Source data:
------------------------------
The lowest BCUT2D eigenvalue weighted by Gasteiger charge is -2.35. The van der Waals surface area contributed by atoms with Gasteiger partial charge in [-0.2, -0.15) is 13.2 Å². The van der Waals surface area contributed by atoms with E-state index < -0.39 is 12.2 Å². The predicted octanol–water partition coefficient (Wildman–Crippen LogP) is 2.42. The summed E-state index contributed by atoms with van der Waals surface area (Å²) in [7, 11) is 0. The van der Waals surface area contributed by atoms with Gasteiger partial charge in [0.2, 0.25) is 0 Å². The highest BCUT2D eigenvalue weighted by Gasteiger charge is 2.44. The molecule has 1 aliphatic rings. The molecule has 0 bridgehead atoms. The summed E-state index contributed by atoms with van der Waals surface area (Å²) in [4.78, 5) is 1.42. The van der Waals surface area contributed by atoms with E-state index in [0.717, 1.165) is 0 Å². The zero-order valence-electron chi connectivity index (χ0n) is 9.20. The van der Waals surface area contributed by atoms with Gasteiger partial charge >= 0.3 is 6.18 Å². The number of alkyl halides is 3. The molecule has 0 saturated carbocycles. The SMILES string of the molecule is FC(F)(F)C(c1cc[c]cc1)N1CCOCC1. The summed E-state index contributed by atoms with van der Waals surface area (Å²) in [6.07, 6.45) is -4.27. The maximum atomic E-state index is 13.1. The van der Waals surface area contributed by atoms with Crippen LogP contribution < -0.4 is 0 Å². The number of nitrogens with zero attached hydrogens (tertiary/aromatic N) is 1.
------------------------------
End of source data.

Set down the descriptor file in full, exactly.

The lowest BCUT2D eigenvalue weighted by Gasteiger charge is -2.35. The van der Waals surface area contributed by atoms with Gasteiger partial charge in [-0.2, -0.15) is 13.2 Å². The van der Waals surface area contributed by atoms with E-state index < -0.39 is 12.2 Å². The predicted octanol–water partition coefficient (Wildman–Crippen LogP) is 2.42. The summed E-state index contributed by atoms with van der Waals surface area (Å²) in [7, 11) is 0. The van der Waals surface area contributed by atoms with Gasteiger partial charge in [0.2, 0.25) is 0 Å². The highest BCUT2D eigenvalue weighted by Gasteiger charge is 2.44. The molecule has 1 aliphatic rings. The molecule has 0 bridgehead atoms. The summed E-state index contributed by atoms with van der Waals surface area (Å²) in [4.78, 5) is 1.42. The van der Waals surface area contributed by atoms with E-state index in [0.717, 1.165) is 0 Å². The zero-order valence-electron chi connectivity index (χ0n) is 9.20. The van der Waals surface area contributed by atoms with Gasteiger partial charge >= 0.3 is 6.18 Å². The number of alkyl halides is 3. The molecule has 0 saturated carbocycles. The SMILES string of the molecule is FC(F)(F)C(c1cc[c]cc1)N1CCOCC1. The summed E-state index contributed by atoms with van der Waals surface area (Å²) in [6.07, 6.45) is -4.27. The maximum atomic E-state index is 13.1. The van der Waals surface area contributed by atoms with Crippen LogP contribution < -0.4 is 0 Å². The number of nitrogens with zero attached hydrogens (tertiary/aromatic N) is 1.